How do I know if it's an addiction?
Addiction is a chronic disease of the brain and body similar to other chronic diseases like type II diabetes or heart disease. It is considered a brain disease because drugs can change the brain’s structure and how the brain works. These brain changes can be long-lasting, and can lead to the harmful health and social consequences.
Drug and alcohol addiction shares many features with other chronic illnesses, including a tendency to run in families
It is also influenced by other environmental and behavioral factors. Like other chronic illnesses, addiction can respond to appropriate treatment which may include long-term lifestyle modification and medication.
The consequences of untreated addiction often lead to other physical and mental health challenges that require medical attention. If left untreated over time, addiction becomes more severe, disabling, and life threatening.
No one chooses to become an addict any more than they choose to develop heart disease
Over the last 25 years, several medications have received FDA approval to treat addictions. In most cases these medications work by blocking the rewarding effects of addictive drugs, or by decreasing drug cravings and other withdrawal symptoms that occur after the drug abuse has stopped. Much like insulin for diabetes, these medications correct an imbalance in the body caused by the effects of drug use on the brain.
How do I know if my alcohol/substance use is a problem?
Substance use disorder symptom checklist
Use the checklist below to determine if your use of substances falls into the range of risky or problem use:
- Have you encountered drinking or drug related problems with your job, relationships, health, or the law?
- Have friends or family been concerned about your drinking or drug use?
- Have you experienced nausea, sweating, shakiness, or anxiety when trying to stop your drinking or drug use?
- Are you pregnant and continuing to drink or use drugs? Even moderate use during pregnancy can be harmful to your fetus.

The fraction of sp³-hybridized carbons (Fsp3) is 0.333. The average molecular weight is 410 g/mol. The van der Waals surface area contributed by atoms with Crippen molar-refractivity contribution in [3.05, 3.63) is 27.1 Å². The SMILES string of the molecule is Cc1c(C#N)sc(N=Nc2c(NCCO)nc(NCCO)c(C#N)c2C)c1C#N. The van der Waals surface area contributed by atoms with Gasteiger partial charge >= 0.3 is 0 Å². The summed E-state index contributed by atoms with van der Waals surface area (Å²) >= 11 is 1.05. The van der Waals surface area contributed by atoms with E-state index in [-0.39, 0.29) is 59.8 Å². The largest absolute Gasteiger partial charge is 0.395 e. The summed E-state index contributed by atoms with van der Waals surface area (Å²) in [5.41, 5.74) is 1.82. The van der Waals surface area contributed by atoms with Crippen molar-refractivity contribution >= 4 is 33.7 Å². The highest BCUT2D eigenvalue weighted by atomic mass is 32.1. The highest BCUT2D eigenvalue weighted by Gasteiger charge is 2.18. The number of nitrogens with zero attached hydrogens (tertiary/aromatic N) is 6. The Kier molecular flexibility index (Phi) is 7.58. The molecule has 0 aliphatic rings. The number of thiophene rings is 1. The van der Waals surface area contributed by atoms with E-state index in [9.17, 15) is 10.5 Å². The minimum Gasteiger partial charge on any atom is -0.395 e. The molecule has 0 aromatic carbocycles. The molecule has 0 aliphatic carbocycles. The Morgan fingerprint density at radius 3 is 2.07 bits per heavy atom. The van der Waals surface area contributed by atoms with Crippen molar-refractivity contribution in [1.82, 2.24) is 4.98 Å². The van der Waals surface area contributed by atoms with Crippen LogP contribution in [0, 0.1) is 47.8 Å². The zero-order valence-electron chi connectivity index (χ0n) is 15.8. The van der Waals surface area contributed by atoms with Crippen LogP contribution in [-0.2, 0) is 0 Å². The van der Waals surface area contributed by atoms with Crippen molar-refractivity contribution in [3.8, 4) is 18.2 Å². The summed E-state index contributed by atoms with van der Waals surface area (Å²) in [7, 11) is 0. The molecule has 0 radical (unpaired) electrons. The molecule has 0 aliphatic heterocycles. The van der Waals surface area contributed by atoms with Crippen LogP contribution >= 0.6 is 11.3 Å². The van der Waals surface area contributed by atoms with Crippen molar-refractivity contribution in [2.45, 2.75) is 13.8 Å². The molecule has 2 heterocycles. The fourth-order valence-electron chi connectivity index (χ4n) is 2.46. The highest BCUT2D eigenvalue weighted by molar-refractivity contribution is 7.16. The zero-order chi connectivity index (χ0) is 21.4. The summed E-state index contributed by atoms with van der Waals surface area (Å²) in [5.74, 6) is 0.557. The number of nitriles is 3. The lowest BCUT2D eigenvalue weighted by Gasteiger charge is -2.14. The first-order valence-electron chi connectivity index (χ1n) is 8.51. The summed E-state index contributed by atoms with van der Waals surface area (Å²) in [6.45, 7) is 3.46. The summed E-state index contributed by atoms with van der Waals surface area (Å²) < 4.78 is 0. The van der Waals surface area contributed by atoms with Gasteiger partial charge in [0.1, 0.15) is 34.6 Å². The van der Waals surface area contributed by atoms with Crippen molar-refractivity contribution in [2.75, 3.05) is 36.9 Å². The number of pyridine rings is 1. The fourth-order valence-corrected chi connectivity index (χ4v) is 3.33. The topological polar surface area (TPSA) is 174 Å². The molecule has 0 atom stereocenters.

If you answered "yes" to any of these questions, it is important that you see your healthcare provider so he or she can help you determine whether you have a problem, and, if so, recommend the best course of action.
Keep in mind, the sooner you get help, the better your chances are for a successful recovery.
Use our alcohol use disorder interactive tool to help you see if your drinking is dangerous or unhealthy, or if you may be addicted to alcohol.
Treatment can help. Call your health care provider if:
- You are concerned about your use of alcohol, cocaine, or other illicit or prescription drugs, and you want help
- You suspect that you, your child, or someone close to you has a substance use problem.
All referrals are confidential.
What to do if you know someone with an alcohol or substance use disorder
Many people are affected by the drinking or drug use of a family member or friend. Alcohol and substance use disorders affect every family member. It is important to remember that you cannot control someone else’s behavior. You might suggest ways they can get help but one of the most frustrating factors in dealing with alcohol or substance use disorders is that they are often accompanied by "denial."
There may be little you can do to help the friend or family member until he or she is ready to get help, but you can stop letting someone else’s problem control your life. It is important to make choices that are good for your own physical and emotional health. Individual counseling for yourself may help you to deal with the daily stressors. Al Anon Groups may also be a helpful peer support. Also, living a healthy lifestyle with healthy eating, exercise, relaxation techniques and other wellness activities can help to reduce your stress
Read our Alcohol + Substance Use brochure for more information.
Spanish version: Uso de Alcohol y de Sustancias